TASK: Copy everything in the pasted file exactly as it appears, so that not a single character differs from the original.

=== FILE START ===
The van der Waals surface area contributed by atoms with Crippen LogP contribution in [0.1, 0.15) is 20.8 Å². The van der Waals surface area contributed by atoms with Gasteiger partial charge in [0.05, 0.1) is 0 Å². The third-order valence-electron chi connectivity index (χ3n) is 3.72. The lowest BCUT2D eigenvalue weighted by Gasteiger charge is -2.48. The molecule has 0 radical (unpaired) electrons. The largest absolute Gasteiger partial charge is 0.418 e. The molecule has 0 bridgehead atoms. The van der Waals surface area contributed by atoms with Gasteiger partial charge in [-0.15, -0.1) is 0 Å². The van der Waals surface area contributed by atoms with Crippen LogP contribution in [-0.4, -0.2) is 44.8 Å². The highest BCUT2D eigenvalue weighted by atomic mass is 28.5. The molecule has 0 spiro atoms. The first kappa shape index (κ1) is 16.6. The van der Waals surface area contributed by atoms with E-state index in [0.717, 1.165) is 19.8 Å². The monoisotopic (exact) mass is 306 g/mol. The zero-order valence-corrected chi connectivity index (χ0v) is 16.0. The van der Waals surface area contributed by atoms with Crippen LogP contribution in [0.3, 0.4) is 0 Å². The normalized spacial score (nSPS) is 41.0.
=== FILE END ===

The van der Waals surface area contributed by atoms with Crippen LogP contribution in [0.1, 0.15) is 20.8 Å². The van der Waals surface area contributed by atoms with Gasteiger partial charge in [0.05, 0.1) is 0 Å². The third-order valence-electron chi connectivity index (χ3n) is 3.72. The lowest BCUT2D eigenvalue weighted by Gasteiger charge is -2.48. The molecule has 0 radical (unpaired) electrons. The largest absolute Gasteiger partial charge is 0.418 e. The molecule has 0 bridgehead atoms. The van der Waals surface area contributed by atoms with Gasteiger partial charge in [-0.15, -0.1) is 0 Å². The van der Waals surface area contributed by atoms with Crippen LogP contribution in [-0.4, -0.2) is 44.8 Å². The highest BCUT2D eigenvalue weighted by atomic mass is 28.5. The molecule has 0 spiro atoms. The first kappa shape index (κ1) is 16.6. The van der Waals surface area contributed by atoms with E-state index in [0.717, 1.165) is 19.8 Å². The monoisotopic (exact) mass is 306 g/mol. The zero-order valence-corrected chi connectivity index (χ0v) is 16.0. The van der Waals surface area contributed by atoms with Crippen LogP contribution in [0.3, 0.4) is 0 Å². The normalized spacial score (nSPS) is 41.0.